Thirteen men and women from 10 countries became U.S. citizens at a Friday afternoon naturalization ceremony in the Lebanon Municipal Building’s Courtroom No. 1.
As friends, relatives, and public officials looked on, the new Americans solemnly swore to support and defend the Constitution and the laws of the United States from all enemies, domestic and foreign.
The oath was administered by President Judge John C. Tylwalk, after each new citizen was presented for naturalization by United States Citizenship and Immigration Services representative Chris Baran.
While recognizing that “our country is not perfect,” Tylwalk told the audience that, “I believe that we should still be as aspirational as our founding fathers were. We should be trying to create a country and a society based on principles of equality and justice for all.”
He pointed out some of the practical, day-to-day benefits that American citizens enjoy but routinely take for granted: the right to vote, run for elective office, receive a public education, and travel freely.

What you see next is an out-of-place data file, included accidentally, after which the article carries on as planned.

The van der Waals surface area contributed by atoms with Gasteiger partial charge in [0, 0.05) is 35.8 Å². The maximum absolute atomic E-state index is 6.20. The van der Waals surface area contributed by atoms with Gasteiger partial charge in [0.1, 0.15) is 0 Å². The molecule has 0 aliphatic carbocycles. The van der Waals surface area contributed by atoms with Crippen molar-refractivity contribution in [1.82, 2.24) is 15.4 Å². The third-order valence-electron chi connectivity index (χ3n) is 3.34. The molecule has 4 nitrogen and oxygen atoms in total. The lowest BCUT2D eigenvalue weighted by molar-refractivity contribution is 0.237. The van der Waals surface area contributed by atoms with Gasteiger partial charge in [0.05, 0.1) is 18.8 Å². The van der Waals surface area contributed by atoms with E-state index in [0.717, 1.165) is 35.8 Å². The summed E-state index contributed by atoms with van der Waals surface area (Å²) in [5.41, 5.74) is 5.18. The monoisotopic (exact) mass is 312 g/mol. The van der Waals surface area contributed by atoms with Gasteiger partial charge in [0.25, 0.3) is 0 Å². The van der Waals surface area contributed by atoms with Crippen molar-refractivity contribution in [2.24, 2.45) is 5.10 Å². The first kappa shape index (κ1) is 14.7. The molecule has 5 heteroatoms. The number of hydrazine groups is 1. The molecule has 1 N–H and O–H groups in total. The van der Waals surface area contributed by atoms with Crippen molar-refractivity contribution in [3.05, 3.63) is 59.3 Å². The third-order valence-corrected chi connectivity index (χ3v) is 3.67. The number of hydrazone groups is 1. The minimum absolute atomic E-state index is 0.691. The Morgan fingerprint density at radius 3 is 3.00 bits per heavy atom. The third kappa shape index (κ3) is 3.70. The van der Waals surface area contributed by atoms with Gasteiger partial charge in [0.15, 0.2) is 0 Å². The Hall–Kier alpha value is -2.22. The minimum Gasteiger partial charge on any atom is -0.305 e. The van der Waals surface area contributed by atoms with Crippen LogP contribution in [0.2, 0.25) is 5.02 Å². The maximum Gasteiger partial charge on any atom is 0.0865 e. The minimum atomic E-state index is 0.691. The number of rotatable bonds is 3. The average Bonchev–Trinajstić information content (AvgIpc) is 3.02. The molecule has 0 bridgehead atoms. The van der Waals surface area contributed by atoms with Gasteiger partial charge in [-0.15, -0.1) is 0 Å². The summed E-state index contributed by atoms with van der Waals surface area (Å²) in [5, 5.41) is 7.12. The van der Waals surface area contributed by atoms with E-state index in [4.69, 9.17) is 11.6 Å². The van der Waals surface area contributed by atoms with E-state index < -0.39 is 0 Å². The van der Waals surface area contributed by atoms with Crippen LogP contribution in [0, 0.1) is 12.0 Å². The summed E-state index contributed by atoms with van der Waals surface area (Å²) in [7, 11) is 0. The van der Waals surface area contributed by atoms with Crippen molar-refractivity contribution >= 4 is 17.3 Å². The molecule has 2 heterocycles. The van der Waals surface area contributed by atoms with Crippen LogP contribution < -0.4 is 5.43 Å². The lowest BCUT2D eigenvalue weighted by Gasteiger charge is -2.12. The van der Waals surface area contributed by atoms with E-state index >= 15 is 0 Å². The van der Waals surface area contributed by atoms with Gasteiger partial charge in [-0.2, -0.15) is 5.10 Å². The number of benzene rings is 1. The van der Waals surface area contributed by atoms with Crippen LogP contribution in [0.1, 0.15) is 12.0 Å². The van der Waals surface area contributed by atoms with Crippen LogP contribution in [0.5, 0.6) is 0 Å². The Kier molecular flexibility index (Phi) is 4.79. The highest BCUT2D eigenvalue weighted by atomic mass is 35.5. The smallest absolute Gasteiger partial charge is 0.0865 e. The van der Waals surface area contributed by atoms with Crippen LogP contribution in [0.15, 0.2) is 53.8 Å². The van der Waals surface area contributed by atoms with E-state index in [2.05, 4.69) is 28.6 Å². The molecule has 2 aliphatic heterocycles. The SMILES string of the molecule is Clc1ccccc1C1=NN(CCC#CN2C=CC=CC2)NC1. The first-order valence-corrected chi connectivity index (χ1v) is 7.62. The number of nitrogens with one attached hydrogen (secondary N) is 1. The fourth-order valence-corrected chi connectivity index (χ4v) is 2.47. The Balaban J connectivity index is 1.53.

And with the rights we Americans enjoy go a number of responsibilities, according to Tylwalk: military service if needed, jury duty, and taxes. “We have to pay taxes. A famous man once said ‘taxes are the price we pay for civilization.'”
Even more basic, every American has to follow the law. “We are a country of laws, and we expect obedience from our citizens,” Tylwalk said.
Friday’s ceremony marked the first time since 2020 that new citizens could be sworn in locally. Traditionally, Lebanon County residents participated in naturalization ceremonies held annually on May 1 as part of National Law Day. COVID-19 ended the practice, according to Tylwalk, and candidates were forced to travel out of the county, as far as Philadelphia, to participate in naturalization ceremonies.
“Unfortunately … COVID kind of put and end to Law Day … and the naturalization ceremony, Tylwalk noted. “But we discovered that not having a ceremony for naturalization in-county didn’t stop the need for one.”
Generally, applicants for U.S. citizenship must have been lawful permanent residents for five continuous years (spouses of U.S. citizens three years), demonstrate good moral character evidenced by a lack of a criminal history, and pass a test on United States history and civics.
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